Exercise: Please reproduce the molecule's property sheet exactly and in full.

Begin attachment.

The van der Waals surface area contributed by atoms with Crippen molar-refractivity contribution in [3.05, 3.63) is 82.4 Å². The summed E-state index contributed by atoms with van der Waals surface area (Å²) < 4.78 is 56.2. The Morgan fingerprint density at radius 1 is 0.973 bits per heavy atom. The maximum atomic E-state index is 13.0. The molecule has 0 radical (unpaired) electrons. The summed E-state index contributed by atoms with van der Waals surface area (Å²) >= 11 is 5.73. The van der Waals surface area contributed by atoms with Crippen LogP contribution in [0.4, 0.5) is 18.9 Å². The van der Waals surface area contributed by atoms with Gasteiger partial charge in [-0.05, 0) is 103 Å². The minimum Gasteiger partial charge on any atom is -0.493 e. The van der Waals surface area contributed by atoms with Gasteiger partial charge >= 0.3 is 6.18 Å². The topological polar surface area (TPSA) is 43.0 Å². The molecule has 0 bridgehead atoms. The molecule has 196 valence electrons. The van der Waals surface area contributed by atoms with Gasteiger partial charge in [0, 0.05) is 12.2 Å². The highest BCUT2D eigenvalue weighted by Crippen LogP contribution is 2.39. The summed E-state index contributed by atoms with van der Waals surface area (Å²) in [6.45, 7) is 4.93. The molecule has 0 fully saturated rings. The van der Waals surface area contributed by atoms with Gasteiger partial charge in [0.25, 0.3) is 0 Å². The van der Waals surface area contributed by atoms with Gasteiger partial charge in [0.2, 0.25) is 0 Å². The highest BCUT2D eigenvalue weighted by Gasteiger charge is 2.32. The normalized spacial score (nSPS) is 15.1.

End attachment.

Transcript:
The van der Waals surface area contributed by atoms with Crippen molar-refractivity contribution in [3.05, 3.63) is 82.4 Å². The summed E-state index contributed by atoms with van der Waals surface area (Å²) < 4.78 is 56.2. The Morgan fingerprint density at radius 1 is 0.973 bits per heavy atom. The maximum atomic E-state index is 13.0. The molecule has 0 radical (unpaired) electrons. The summed E-state index contributed by atoms with van der Waals surface area (Å²) >= 11 is 5.73. The van der Waals surface area contributed by atoms with Crippen LogP contribution in [0.4, 0.5) is 18.9 Å². The van der Waals surface area contributed by atoms with Gasteiger partial charge in [-0.05, 0) is 103 Å². The minimum Gasteiger partial charge on any atom is -0.493 e. The van der Waals surface area contributed by atoms with Gasteiger partial charge >= 0.3 is 6.18 Å². The topological polar surface area (TPSA) is 43.0 Å². The molecule has 0 bridgehead atoms. The molecule has 196 valence electrons. The van der Waals surface area contributed by atoms with Gasteiger partial charge in [0, 0.05) is 12.2 Å². The highest BCUT2D eigenvalue weighted by Crippen LogP contribution is 2.39. The summed E-state index contributed by atoms with van der Waals surface area (Å²) in [6.45, 7) is 4.93. The molecule has 0 fully saturated rings. The van der Waals surface area contributed by atoms with Gasteiger partial charge in [0.25, 0.3) is 0 Å². The van der Waals surface area contributed by atoms with Gasteiger partial charge in [0.2, 0.25) is 0 Å². The highest BCUT2D eigenvalue weighted by Gasteiger charge is 2.32. The normalized spacial score (nSPS) is 15.1.